Anyway, I just wiped out my Fedora 12 linux server in order to install Fedora 15, primarily due to lack of updates for 12, but also just to play with the new GNOME 3.0, GNOME Shell, and service management tools. I usually have it running headless, but every once in a while, do need to do something GUI based. That's when I plug it into the nearest monitor, my trusty 4-year old 47" Vizio GV47LF. This TV is fully 1080p (1920x1080@60Hz), but for whatever reason, it gives out incorrect EDID information over its VGA connection. Its claimed maximum resolution is only 1360x768@60Hz. This issue affected any operating system that I've had plugged in via VGA in the past, requiring custom fixes like using SwitchResX in Mac OS X (10.5.8) or PowerStrip in Windows.
With Fedora, I never bothered searching for a fix, as I usually connected to it via ssh and just didn't care enough to bother with it. Had some time over the weekend to poke around and put together a pretty decent fix that should work well for most of you in a situation like mine where your monitor just isn't playing ball nicely.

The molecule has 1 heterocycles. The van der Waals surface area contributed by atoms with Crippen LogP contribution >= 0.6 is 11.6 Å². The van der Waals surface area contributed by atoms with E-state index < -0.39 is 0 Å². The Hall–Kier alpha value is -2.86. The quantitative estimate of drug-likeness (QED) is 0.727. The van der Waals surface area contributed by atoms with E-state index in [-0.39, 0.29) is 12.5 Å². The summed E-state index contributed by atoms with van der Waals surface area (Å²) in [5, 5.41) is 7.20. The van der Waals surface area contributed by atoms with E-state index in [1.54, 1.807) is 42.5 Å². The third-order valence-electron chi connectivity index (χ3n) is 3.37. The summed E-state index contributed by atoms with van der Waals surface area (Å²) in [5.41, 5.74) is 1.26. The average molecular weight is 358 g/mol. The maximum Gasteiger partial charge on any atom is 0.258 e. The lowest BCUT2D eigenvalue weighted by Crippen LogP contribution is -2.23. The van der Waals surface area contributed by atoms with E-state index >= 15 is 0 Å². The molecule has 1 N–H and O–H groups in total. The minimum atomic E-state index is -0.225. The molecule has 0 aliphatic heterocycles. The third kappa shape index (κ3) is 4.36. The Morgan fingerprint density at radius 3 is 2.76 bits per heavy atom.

First, after logging in, open up a Terminal and type:
This should return to you a list of resolutions and refresh rates that the system is being told by your monitor that it supports. In addition, you'll find the name of the output that the system has assigned to your monitor at the start of the second line. The man pages refer to it as VGA, for example, but for my particular situation it was VGA1.
Next, you'll need to put together a modeline for your particular situation to outline the true display capabilities that your monitor supports. In my case it was:
"1920x1080" 148.350 1920 2008 2056 2200 1080 1084 1089 1125 +hsync +vsync
Finally, what you'll need to do is go and edit "/etc/gdm/Init/Default". This is a startup script that gets referenced whenever X is starting or restarting. You may want to make a backup copy of the file first, you know, just in case. You will need root access to modify this file. Anyway, you'll want to add in three (3) lines right before the "exit 0" at the end of the file:
xrandr --newmode [your modeline here]
xrandr --addmode [your output here]
xrandr --output [your output here] --mode [your new mode here]
In my example:
xrandr --newmode "1920x1080" 148.350 1920 2008 2056 2200 1080 1084 1089 1125 +hsync +vsync
xrandr --addmode VGA1 1920x1080
xrandr --output VGA1 --mode 1920x1080
Once those edits are added, save the file, and logout. You should find that the changes take place immediately, and your login screen is now running at the full resolution that your monitor actually supported all along!
Hope that helps!